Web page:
My summer camp had a funny mealtime tradition. When the kitchen staff was planning a special dessert, for which we would need to hang onto a utensil after the dishes were cleared, they would ask one table of campers to announce it to the dining hall. Those campers would, in unison, pound on their table and shout out “SAVE YOUR SPOONS” for all of camp to hear. At that point, some other group of witty campers would inevitably pound on their table and shout “SAVE THE WHALES,” and another would answer with “SAVE THE EARTH,” and so on, and so forth.
We thought we were funny. But it turns out we were right: If we want to save the earth, we are going to have to start at our dinner tables.
I am a rabbi and a vegetarian. When I stopped eating meat, it was a decision made out of Jewish values and out of my abhorrence for the cruel treatment of animals. But there is another, equally compelling Jewish argument for eating less meat. Not only is it better for the animals; it is also better for our planet.
Deeply embedded in Jewish thinking is a sense of awe for the created world and responsibility to preserve it. The Torah expresses this idea in the opening chapter of Genesis (1:31): “God looked over everything that had been made, and it was very good.”
Tov meod — very good. This is Judaism’s first description of the earth: A place created with wisdom and forethought; a place that God was proud of. The Rabbis expand on this idea in the Midrash, asserting their belief that God created various forms of life to complement each other in finely balanced ecosystems, and that “even those things that you may see as superfluous, such as flies, fleas, and gnats, have an appointed role in Creation” (Exodus Rabbah 10).
The outgrowth of this line of thinking is a deep sense of responsibility to care for the earth. Here’s another Midrash:
“When God created the first human being, God led him around the Garden of Eden and said “Look at my excellent works! For your sake I created them all. See to it that you do not destroy My world; for if you do, there will be no one after to repair it” (Ecclesiastes Rabbah 7:13).
Judaism teaches that we humans are responsible to preserve the world we have been given, that we are stewards of a loving, beautiful gift that was handed to us. And yet, we haven’t been good stewards at all. Rather than preserving the land we have ravaged and polluted it. Our daily activities are our planet but also endangers all life on it, ourselves included.
A few months ago, Vann Newkirk wrote in the Atlantic that we are living “in [a] new global reality, where each passing year is the hottest on record…” and where we are dealing regularly with “heat waves, droughts, storms, floods, and other extreme events.”
Every year, the hurricanes are getting bigger. Every year the summers are getting hotter. Every year’s wildfires seem to be the largest and most destructive on record. Food disparities are growing, especially in poor and vulnerable places. There is an island of plastic in the Pacific Ocean. And up to 150 species of plants and animals are going extinct every single day. In 2019, we are living on a planet that is changing on a daily basis, and not for the better. It is becoming less hospitable to human life. It is becoming less biologically diverse. And it is our fault.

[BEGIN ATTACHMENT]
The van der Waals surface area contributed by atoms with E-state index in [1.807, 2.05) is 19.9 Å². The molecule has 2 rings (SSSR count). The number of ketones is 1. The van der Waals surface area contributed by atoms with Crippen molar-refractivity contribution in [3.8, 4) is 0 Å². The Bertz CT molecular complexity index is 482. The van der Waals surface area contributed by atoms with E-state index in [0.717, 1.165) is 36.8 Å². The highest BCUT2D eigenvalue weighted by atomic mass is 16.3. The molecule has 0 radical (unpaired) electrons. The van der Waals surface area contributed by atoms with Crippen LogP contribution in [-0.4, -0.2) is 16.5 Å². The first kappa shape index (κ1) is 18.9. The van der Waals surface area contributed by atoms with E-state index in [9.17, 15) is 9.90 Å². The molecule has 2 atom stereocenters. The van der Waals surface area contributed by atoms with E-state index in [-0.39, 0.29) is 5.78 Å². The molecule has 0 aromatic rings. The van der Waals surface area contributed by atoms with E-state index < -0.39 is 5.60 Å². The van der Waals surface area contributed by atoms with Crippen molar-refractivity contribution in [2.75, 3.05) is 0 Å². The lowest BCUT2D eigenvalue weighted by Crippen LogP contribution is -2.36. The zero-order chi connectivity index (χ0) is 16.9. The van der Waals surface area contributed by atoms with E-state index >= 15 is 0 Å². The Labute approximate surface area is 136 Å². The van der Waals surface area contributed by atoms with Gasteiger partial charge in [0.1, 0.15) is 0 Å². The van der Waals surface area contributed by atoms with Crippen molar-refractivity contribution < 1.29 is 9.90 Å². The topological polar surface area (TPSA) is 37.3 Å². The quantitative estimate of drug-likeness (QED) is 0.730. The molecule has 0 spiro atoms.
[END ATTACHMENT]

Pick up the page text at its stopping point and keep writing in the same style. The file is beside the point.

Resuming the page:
Which brings me back to vegetarianism. One of the areas of human activity that is most damaging to the planet is consumption of meat. This damage happens on several levels: The clearing of land, the extensive use of pesticides, chemicals, antibiotics, and other harmful substances and the release of greenhouse gasses by billions of farm animals. And, slightly more hidden but perhaps most devastating, the huge amounts of feed crops — corn and soybeans — that are grown using carbon-burning, petroleum-based fertilizers. According to the Washington Post, about a third of all greenhouse gases come from the food industry — especially beef. In fact, many experts have asserted that eating less meat is the single greatest thing that an individual can do to help slow the damaging effects of Global Warming.
Of course, becoming a vegetarian isn’t a panacea. If you stop eating hamburgers and replace them with fruits and vegetables imported from across the world, you’ve swapped carbon for carbon (though you’ve maybe still decreased your footprint). And yet, eating less meat is a decisive and meaningful way for an individual to reduce his or her carbon footprint. In a world where much economic and environmental policy seems beyond our control, we can still vote with our stomachs.
But just as importantly, vegetarianism it’s an expression of Jewish values. For those who care about Tikkun Olam — who want to save the earth — it’s worth considering what dinner-table changes might move us in that direction.
This story "Want To Save Earth The Jewish Way? Become A Vegetarian" was written by Micah Streiffer.